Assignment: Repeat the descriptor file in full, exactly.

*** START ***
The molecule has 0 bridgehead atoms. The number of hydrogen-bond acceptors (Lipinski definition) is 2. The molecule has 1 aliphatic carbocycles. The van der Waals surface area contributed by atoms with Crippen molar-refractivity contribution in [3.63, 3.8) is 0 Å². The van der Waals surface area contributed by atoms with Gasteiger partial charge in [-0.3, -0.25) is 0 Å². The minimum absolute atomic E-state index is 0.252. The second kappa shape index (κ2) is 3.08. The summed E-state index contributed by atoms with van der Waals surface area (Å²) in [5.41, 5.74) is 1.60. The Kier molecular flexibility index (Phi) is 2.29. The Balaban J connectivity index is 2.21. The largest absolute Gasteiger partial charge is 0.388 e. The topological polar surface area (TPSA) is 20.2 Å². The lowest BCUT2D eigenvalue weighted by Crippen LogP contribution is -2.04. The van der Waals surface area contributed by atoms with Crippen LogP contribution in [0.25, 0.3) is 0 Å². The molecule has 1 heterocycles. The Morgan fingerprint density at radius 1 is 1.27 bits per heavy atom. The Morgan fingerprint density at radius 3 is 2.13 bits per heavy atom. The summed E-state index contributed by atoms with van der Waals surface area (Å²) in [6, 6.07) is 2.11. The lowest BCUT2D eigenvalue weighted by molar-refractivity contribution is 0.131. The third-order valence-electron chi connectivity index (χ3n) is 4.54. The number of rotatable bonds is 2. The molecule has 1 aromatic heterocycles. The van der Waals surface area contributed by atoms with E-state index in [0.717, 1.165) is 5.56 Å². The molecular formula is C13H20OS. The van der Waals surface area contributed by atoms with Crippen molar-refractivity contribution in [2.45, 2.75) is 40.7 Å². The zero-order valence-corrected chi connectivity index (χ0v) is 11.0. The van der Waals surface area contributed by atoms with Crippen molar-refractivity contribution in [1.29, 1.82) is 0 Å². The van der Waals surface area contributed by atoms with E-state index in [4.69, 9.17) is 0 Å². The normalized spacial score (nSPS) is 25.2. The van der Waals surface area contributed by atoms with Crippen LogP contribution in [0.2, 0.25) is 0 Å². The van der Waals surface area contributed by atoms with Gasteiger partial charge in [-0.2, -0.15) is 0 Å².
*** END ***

The molecule has 0 bridgehead atoms. The number of hydrogen-bond acceptors (Lipinski definition) is 2. The molecule has 1 aliphatic carbocycles. The van der Waals surface area contributed by atoms with Crippen molar-refractivity contribution in [3.63, 3.8) is 0 Å². The van der Waals surface area contributed by atoms with Gasteiger partial charge in [-0.3, -0.25) is 0 Å². The minimum absolute atomic E-state index is 0.252. The second kappa shape index (κ2) is 3.08. The summed E-state index contributed by atoms with van der Waals surface area (Å²) in [5.41, 5.74) is 1.60. The Kier molecular flexibility index (Phi) is 2.29. The Balaban J connectivity index is 2.21. The largest absolute Gasteiger partial charge is 0.388 e. The topological polar surface area (TPSA) is 20.2 Å². The lowest BCUT2D eigenvalue weighted by Crippen LogP contribution is -2.04. The van der Waals surface area contributed by atoms with Crippen LogP contribution in [0.25, 0.3) is 0 Å². The molecule has 1 heterocycles. The Morgan fingerprint density at radius 1 is 1.27 bits per heavy atom. The Morgan fingerprint density at radius 3 is 2.13 bits per heavy atom. The summed E-state index contributed by atoms with van der Waals surface area (Å²) in [6, 6.07) is 2.11. The lowest BCUT2D eigenvalue weighted by molar-refractivity contribution is 0.131. The third-order valence-electron chi connectivity index (χ3n) is 4.54. The number of rotatable bonds is 2. The molecule has 1 aromatic heterocycles. The van der Waals surface area contributed by atoms with E-state index in [0.717, 1.165) is 5.56 Å². The molecular formula is C13H20OS. The van der Waals surface area contributed by atoms with Crippen molar-refractivity contribution in [2.45, 2.75) is 40.7 Å². The zero-order valence-corrected chi connectivity index (χ0v) is 11.0. The van der Waals surface area contributed by atoms with Crippen molar-refractivity contribution in [1.29, 1.82) is 0 Å². The van der Waals surface area contributed by atoms with E-state index in [4.69, 9.17) is 0 Å². The normalized spacial score (nSPS) is 25.2. The van der Waals surface area contributed by atoms with Crippen LogP contribution in [0.2, 0.25) is 0 Å². The van der Waals surface area contributed by atoms with Gasteiger partial charge in [-0.2, -0.15) is 0 Å².